Has risen as He said. Alleluia.
Pray for us to God. Alleluia.
V. Rejoice and be glad, O Virgin Mary. Alleluia.
R. Because the Lord is truly risen, Alleluia.

Let us pray
O God, Who by the Resurrection of Thy Son, our Lord Jesus Christ, hast been pleased to give joy to the whole world, grant we beseech Thee, that through the intercession of the Blessed Virgin Mary, His Mother, we may attain the joys of eternal life. Through the same Christ, our Lord. Amen.

According to The Golden Legend, a famous 13th century work about the saints, Pope St. Gregory the Great heard angels singing the first three verses from the Regina Coeli during a procession in the 6th century and was inspired to add the fourth line “Ora pro nobis deum” (“pray for to us to God” in Latin). Although this story is itself considered to be a legend, it is, as Father Herbert Thurston once put it in his book Familiar Prayers, “inseparably associated with the Regina Coeli.”

This prayer reminds us at Easter, and throughout the year for that matter, of how much we have to be thankful for, even in the midst of our daily trials. When our Lord conquered death in His resurrection he opened the gates of Heaven for us to be able to share Eternal Life with Him there, along with his Mother, the saints, and our loved ones!

Christ had prophesied of His rising from the dead during his Earthly ministry, yet His disciples couldn’t fully grasp what He meant until after His Resurrection. Imagine the joy they must have felt when He appeared to them then. They saw for themselves that “He has risen, as he said,” as we read in Matthew’s Gospel (28:6) and in the Regina Coeli above!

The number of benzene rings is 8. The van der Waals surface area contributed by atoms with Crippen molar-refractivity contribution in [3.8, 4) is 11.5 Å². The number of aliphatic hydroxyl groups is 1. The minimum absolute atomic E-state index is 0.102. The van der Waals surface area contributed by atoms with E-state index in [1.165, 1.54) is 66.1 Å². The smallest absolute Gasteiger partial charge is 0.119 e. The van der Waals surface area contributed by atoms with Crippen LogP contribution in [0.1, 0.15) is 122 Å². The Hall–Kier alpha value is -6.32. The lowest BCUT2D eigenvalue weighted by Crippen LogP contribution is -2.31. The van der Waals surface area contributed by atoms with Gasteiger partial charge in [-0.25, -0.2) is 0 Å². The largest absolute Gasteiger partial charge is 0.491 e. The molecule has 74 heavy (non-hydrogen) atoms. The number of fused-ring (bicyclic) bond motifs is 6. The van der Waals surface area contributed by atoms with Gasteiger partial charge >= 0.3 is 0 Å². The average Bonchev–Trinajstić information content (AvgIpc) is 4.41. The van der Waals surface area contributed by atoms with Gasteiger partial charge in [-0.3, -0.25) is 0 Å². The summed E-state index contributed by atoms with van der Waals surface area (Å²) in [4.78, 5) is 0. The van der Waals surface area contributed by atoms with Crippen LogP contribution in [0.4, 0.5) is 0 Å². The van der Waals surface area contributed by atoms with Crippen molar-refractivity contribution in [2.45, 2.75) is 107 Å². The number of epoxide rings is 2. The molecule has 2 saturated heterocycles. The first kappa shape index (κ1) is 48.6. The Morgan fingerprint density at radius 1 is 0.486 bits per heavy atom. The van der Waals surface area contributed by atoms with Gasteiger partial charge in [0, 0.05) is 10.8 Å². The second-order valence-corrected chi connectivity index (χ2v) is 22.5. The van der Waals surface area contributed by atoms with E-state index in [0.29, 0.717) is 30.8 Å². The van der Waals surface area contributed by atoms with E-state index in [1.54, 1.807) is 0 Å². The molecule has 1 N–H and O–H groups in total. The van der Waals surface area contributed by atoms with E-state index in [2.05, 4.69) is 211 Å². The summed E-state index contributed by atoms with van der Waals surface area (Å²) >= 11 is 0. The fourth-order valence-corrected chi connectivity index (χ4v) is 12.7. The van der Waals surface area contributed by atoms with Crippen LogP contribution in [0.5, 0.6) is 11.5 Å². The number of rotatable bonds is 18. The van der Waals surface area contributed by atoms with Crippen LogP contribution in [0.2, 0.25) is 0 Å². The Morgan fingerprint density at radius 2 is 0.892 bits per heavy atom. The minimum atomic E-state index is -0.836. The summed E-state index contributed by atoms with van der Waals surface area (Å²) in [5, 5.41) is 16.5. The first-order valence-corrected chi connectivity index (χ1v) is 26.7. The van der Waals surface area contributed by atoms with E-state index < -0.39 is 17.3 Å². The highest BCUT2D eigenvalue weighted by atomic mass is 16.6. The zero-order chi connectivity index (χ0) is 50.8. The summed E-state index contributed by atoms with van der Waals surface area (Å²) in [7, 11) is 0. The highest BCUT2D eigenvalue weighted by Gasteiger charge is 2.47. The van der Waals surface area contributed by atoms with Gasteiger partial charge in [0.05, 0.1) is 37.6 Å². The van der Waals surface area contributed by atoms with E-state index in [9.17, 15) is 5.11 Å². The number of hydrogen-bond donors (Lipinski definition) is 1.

In addition, when Jesus said to St. John while on the cross “Behold, your Mother” (John 19:27), He was referring to Mary not just as the beloved disciple's mother but as the mother of all Christians, that is to say our mother as well, as has been noted by theologians over the centuries. We can thank our Blessed Mother for her crucial role in our salvation as our mediator with Him.

As St. Bernard once said “the Eternal Father, wishing to show all the mercy possible, besides giving us Jesus Christ, our principal advocate with Him, was pleased to give us Mary, as our advocate with Jesus.” And in the words of St. Augustine, because Mary gave “flesh to the divine Word,” as the Mother of God, for our redemption, “she is more powerful than all others to help us gain eternal life.”

Although she is Queen of Heaven, the Blessed Virgin Mary is by no means aloof! St. Alphonsus Liguori, in his famous work The Glories of Mary, quotes Blessed Amadeus as saying “our Queen is constantly before the Divine Majesty, interceding for us with her most powerful prayers.”

We can always count on her assistance with the graces we need for our journey towards heaven if we approach her in prayers such as the Hail Mary, the Memorare, Hail Holy Queen, and the Regina Coeli with love and contrition for our sins.

Keep in mind that in our prayers to Mary, we are not worshipping her instead of our Lord but rather worshipping Him through her, as many theologians, such as St. Alphonus and St. Louis de Montfort have stressed in their writings.

Along these lines, speaking of rejoicing, as we do in this prayer, as St. Ambrose once said, “let the soul of Mary be in each of us to magnify the Lord, and the spirit of Mary be in each of us to rejoice in God!”
I visited the Cave (Santuario di San Michele Arcangelo) at Gargano Park last year in May. Unfortunately, there was a class trip there as well and it was SUPER loud because no one seems to tell children that they're in a sacred place and to be quiet. I was very saddened by this.